By Jo-Marie Burt, WOLA Senior Fellow
Elections in Peru are just five days away. In what is a remarkable—and wholly lamentable—turn of events, attention was dramatically shifted from the candidates and their proposals for leading the country for the next five years to the controversial decision by electoral authorities to exclude two candidates, raising serious questions about the process itself. This has conjured up the ghosts of one of the most disputed elections in recent Latin American history, the 2000 “re-re-election” of former strongman Alberto Fujimori, in which the electoral authorities engaged in widespread fraud to guarantee a Fujimori victory over his opponent, Alejandro Toledo. Today, which marks the anniversary of the April 5 “self-coup” that consolidated the authoritarian Fujimori experiment, protesters across the country are marching against leading presidential candidate Keiko Fujimori, who they fear will bring back the authoritarian and corrupt practices of her father (who since 2009 has been serving out a 25-year sentence for human rights violations and numerous other sentences for corruption and abuse of authority).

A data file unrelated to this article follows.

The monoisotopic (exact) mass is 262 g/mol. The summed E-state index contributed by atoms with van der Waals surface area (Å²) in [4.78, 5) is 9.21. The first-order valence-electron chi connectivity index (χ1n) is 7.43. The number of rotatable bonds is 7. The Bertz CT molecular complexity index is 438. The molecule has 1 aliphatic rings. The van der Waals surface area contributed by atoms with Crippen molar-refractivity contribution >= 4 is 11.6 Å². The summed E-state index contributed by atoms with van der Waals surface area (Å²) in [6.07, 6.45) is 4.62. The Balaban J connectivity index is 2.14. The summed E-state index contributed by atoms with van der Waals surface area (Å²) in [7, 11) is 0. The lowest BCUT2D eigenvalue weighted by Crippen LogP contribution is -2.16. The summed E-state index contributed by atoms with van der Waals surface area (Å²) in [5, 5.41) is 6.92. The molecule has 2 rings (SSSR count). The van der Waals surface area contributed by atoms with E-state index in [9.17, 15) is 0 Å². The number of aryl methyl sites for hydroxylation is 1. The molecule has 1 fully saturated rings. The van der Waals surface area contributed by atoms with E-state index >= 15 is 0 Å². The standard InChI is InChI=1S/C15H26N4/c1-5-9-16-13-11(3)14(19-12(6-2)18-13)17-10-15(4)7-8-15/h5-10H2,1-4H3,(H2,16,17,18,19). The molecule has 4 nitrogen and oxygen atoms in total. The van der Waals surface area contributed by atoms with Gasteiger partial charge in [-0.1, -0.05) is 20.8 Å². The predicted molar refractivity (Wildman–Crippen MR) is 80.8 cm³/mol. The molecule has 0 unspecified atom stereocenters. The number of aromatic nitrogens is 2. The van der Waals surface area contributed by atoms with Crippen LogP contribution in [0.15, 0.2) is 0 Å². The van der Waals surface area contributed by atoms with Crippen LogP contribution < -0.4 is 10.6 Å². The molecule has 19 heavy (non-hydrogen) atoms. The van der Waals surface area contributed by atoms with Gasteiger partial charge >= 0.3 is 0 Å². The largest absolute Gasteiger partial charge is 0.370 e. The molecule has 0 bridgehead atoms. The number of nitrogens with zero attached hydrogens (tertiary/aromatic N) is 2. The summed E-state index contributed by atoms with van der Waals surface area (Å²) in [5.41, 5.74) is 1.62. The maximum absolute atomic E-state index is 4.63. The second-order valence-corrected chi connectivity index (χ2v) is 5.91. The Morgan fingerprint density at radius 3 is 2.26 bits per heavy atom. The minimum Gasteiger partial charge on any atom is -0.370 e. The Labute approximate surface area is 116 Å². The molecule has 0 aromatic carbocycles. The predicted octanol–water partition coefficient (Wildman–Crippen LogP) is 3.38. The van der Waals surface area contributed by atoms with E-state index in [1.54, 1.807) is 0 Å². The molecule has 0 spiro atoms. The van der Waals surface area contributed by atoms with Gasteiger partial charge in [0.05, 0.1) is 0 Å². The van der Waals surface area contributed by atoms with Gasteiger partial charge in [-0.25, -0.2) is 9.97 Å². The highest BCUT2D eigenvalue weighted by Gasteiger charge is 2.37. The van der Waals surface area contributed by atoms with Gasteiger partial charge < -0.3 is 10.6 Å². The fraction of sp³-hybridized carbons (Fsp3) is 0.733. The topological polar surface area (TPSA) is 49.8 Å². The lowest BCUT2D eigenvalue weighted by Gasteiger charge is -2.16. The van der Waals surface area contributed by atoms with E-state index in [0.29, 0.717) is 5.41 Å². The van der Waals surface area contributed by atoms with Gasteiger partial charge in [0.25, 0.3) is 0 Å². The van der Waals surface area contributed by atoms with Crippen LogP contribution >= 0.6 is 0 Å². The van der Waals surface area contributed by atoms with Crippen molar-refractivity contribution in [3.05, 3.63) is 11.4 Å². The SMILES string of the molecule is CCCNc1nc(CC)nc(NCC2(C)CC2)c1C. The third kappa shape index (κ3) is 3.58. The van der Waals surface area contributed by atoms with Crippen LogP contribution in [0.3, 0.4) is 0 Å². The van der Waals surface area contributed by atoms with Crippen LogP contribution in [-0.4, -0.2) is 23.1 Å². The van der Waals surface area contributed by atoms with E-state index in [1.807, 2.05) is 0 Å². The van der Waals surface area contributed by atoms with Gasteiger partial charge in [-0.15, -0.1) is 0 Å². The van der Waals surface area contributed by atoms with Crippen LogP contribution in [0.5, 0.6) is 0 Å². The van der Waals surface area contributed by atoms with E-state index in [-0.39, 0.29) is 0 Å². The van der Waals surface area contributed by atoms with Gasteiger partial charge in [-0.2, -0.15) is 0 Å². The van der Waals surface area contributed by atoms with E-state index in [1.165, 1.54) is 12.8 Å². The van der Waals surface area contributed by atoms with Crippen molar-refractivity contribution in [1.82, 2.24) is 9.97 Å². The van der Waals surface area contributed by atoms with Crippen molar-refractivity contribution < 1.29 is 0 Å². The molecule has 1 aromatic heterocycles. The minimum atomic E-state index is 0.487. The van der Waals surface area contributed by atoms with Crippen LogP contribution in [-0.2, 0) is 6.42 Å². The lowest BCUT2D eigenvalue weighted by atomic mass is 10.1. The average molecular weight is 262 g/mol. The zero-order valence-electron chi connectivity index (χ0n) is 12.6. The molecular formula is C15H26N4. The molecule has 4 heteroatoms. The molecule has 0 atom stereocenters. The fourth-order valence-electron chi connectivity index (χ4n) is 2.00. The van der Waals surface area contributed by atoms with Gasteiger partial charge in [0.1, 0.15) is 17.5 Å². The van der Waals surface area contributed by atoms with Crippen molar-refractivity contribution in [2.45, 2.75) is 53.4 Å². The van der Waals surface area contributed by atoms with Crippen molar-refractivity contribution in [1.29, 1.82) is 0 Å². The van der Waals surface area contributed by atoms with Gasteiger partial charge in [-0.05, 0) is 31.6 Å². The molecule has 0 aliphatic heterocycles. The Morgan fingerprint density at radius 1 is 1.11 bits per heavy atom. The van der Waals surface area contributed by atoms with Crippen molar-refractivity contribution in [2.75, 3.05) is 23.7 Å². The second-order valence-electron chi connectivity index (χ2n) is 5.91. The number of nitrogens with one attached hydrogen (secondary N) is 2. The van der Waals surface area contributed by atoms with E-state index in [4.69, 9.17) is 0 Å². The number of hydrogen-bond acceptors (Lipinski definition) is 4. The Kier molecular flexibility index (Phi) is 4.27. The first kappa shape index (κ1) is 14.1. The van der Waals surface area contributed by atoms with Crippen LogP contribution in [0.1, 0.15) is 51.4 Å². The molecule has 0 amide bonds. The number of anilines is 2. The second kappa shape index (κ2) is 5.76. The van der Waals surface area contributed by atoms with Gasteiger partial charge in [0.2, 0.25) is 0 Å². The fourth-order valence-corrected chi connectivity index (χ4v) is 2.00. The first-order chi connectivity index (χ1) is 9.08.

The electoral debacle was set in motion less than a month before the elections were set to take place, when the electoral authorities decided to disqualify two candidates from the race. One of the disqualified candidates was newcomer Julio Guzmán, who according to polls had risen quickly to command around 20 percent of the vote, and was disqualified based on his party’s failure to follow certain procedural norms during the process of registering his candidacy. The other candidate, César Acuña, was disqualified because he had given away presents worth more than the newly minted electoral laws allowed.
Some observers, including crusading reporter Gustavo Gorriti, believe that the disqualification of Guzmán in particular was politically motivated. According to Gorriti, the decision was orchestrated by two-time former president Alan García, who was trailing in the polls and who would, presumably, benefit from Guzmán’s removal. That did not happen, to García’s dismay; he is now polling at under five percent in most national polls. What did happen is that the decision to disqualify these two candidates led to a wave of petitions to disqualify just about all the other candidates. There was ample evidence that several of the leading parties were guilty of similar faults as Guzmán and Acuña, most importantly that of front-runner Keiko Fujimori; video and testimonial evidence show her clearly involved in events where cash “prizes” are being handed out, but the electoral authorities balked at further exclusions.